It all started with a someecard my husband jokingly set me. Not only did it serve to remind me that Lent follows Mardi Gras (something I seem to forget year to year), but it got me thinking: what would life be like if I gave up the internet?
Before I could get very far in my musings, the voices in my head started howling. One flat out said we couldn’t do it. One immediately started listing all the things we’d be forced to give up. One started getting all worked while trying to determine what “giving up the internet” meant as the list started growing. One started considering where I’d get my news, would I get my news? One needed to be reminded that “giving up the internet” did not mean giving up the computer completely. One needed to be reminded that internet did not mean electricity. One started panicking because it remembered how much time we’d need to spend on the phone to compensate for the lack of online communication. A few started considering all the time we’d have to read books and work on writing, how much more attention we could give Charlotte, but they could barely be heard over the din.
So I made them all shut up and started working on the first problem: what does “giving up the internet for lent” actually mean? Only once that was defined could we really start figuring out if it’s something we wanted to do. So, we did that. Protests about the impracticality of never checking email were considered. The need to occasionally research something while writing/reading was respected. Concerns came in, but so did several benefits.
Once that was done, the arguments switched from “you can’t do that!” to “why would you want to?” I mean, seriously, I’m not going to pretend this is about getting closer to Jesus, for me. It’s about making a bold change and flexing my willpower. Yes, I could just cut back on using the internet if I feel like I’m using too much. “Cut back a bit” just doesn’t have the same ring as “Give it up”, though. The challenge makes it more fun, though, and using Lent means that I can’t say something like “well, I decided it was going to be 30 days, so now I say it’s going to be 15.”
I can’t help but wonder. What will happen on the other side? Will I even bother reactivating my Warcraft account? Will I feel the need to absorb an absurd amount of entertainment industry feeds? What will my brain do with all the hard drive space it had reserved for reading about the latest scandal? Will I twitter as much as I did before? Will this break me of some of my compulsive contributor tendencies, or will I go mad from the self-imposed silence?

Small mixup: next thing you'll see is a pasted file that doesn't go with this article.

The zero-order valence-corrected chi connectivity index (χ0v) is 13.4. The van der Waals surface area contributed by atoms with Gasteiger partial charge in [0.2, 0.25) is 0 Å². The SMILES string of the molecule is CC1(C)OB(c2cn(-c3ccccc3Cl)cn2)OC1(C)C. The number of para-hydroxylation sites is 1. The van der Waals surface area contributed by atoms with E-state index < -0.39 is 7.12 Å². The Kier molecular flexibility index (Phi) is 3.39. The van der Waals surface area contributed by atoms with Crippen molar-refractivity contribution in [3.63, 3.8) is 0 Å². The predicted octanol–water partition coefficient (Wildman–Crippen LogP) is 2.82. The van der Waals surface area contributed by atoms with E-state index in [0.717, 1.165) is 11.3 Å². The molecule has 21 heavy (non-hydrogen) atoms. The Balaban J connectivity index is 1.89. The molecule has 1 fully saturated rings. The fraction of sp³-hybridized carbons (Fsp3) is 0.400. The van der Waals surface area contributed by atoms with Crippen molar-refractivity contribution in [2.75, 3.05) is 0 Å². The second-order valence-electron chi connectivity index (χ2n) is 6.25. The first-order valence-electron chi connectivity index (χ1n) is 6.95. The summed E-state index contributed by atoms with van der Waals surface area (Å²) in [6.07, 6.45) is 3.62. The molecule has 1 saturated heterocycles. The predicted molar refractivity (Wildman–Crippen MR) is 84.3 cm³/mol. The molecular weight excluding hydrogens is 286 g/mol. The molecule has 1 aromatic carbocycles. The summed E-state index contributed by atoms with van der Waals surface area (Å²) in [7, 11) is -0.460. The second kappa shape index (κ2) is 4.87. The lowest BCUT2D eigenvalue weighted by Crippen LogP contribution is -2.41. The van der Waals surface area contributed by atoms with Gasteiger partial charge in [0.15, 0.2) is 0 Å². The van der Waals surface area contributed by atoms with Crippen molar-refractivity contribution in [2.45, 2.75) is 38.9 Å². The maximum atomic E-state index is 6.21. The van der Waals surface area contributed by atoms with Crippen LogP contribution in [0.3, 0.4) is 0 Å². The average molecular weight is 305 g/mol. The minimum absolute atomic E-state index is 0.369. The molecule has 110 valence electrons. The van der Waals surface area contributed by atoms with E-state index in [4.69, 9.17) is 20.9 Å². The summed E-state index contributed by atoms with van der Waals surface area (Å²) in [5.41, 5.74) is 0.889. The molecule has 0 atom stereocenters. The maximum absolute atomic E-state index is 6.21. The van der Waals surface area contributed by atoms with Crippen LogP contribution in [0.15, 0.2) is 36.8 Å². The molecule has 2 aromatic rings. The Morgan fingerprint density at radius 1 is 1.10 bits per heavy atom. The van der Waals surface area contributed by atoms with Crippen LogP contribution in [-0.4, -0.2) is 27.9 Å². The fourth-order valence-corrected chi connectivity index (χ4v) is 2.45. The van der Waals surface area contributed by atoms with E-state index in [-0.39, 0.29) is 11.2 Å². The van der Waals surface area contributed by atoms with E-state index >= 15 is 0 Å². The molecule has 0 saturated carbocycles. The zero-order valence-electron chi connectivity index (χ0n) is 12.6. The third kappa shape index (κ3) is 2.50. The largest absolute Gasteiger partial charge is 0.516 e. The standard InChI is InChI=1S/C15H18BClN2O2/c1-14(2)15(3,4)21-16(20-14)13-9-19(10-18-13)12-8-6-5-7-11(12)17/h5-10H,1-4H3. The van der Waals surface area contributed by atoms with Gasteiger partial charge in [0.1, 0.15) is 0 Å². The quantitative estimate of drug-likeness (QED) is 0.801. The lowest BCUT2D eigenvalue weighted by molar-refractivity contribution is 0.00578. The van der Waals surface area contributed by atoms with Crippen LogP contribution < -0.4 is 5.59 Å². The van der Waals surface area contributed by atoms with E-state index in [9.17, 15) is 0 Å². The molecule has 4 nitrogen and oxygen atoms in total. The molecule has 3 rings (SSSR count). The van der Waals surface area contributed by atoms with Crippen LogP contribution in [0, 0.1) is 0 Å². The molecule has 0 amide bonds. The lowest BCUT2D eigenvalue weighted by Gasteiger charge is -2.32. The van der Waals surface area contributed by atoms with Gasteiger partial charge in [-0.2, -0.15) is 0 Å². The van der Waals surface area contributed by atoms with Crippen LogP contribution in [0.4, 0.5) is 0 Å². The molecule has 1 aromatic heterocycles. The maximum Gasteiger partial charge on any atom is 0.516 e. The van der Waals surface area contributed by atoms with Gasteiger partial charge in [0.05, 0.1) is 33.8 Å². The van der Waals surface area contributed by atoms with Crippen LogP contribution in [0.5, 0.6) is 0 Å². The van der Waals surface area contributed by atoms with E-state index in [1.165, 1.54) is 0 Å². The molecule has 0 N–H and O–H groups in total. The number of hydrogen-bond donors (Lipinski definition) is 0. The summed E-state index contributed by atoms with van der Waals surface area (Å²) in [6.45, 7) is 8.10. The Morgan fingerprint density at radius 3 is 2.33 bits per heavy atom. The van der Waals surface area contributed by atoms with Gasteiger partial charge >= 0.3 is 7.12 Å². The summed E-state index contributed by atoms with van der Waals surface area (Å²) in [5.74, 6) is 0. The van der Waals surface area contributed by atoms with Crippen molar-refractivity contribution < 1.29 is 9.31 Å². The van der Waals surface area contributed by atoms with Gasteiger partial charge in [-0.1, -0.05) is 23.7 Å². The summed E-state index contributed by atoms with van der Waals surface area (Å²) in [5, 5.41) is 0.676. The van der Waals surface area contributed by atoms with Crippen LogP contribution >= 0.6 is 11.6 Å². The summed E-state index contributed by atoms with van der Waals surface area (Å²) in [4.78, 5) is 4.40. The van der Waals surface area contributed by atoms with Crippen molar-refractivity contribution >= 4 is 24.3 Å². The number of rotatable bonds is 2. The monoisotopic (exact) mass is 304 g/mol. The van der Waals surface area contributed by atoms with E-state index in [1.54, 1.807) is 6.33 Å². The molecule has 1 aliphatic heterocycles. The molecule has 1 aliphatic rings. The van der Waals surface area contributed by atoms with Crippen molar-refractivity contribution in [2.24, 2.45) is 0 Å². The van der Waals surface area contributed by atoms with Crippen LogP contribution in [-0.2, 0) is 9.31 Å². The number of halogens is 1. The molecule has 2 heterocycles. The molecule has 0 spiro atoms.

At this point, I’m so curious, I can’t not do it. Starting Wednesday, I’m going relatively internet-free until Easter. What does this mean? Something like this:
- No more than 20 minutes a day for research, bill paying, address lookup etc. (things that support offline pursuits, will result in credit score issues, or are umpossible without calling directory assistance ;)
- One 20 minute email checking session a day (cutting it off completely is impractical and inconveniences everyone else — not very christian ;)
- Absolutely no twitter, facebook, rss, flickr, warcraft, etc (archives mean it will all be there when I get back)
- Using txt messaging as little as possible (ie: not to chat. just to say “I’m on my way to pick you up” etc)
- Same deal for maps, etc on the iPhone – playing with maps/GPS is favorite car-ride pastime of mine
- Still allowing self-to-self transfers (like Evernote, since I don’t have to see the rest of the internet to do so. …at least I think I will. Jesus wouldn’t have minded that, right?)
- Jury’s still out on whether I’m going to let myself blog offline for posting later. I think I’ll just play that one by ear. No not-live blogging, certainly, but maybe a murmur article or two. Something that will still be relevant after the hiatus. And perhaps one single post recording how I feel week by week.
There are some things that I’m giving up that I’d rather not. No blog posts, no murmur-ing, no chatting with my husband and other friends during the day. I’ll have to start watching more television, because I’ll need to get my news someplace. I’m tempted to start making exceptions for certain things, but the minute I try to let one of these things in, it starts feeling less like a challenge or sacrifice. It’s like giving up meat, but still having lion’s choice, …and italian sausage …and my meatloaf …and…
It’s clear my biggest “cheat” in all of this is communicating with others. I know I could take this to the extreme and start using the phone or sending hand-written letters to folks instead of email, but I’m not interested in taking the experiment that far. I may modify the guidelines as the season progresses, but theoretically only to refine them in keeping with the original goal: removing every non-essential internet activity for the 2009 Lenten Season.
There is one small risk in this. As a stay-at-home mom, the internet is my outlet to the world beyond these walls and grownup humans. If I feel like I’m starting to go crazy (and the weather doesn’t let me get out, or I start accosting too many strangers because I need to talk to someone), or any sort of serious “mental claustrophobia” then I’m pulling the plug.
See you Easter Monday!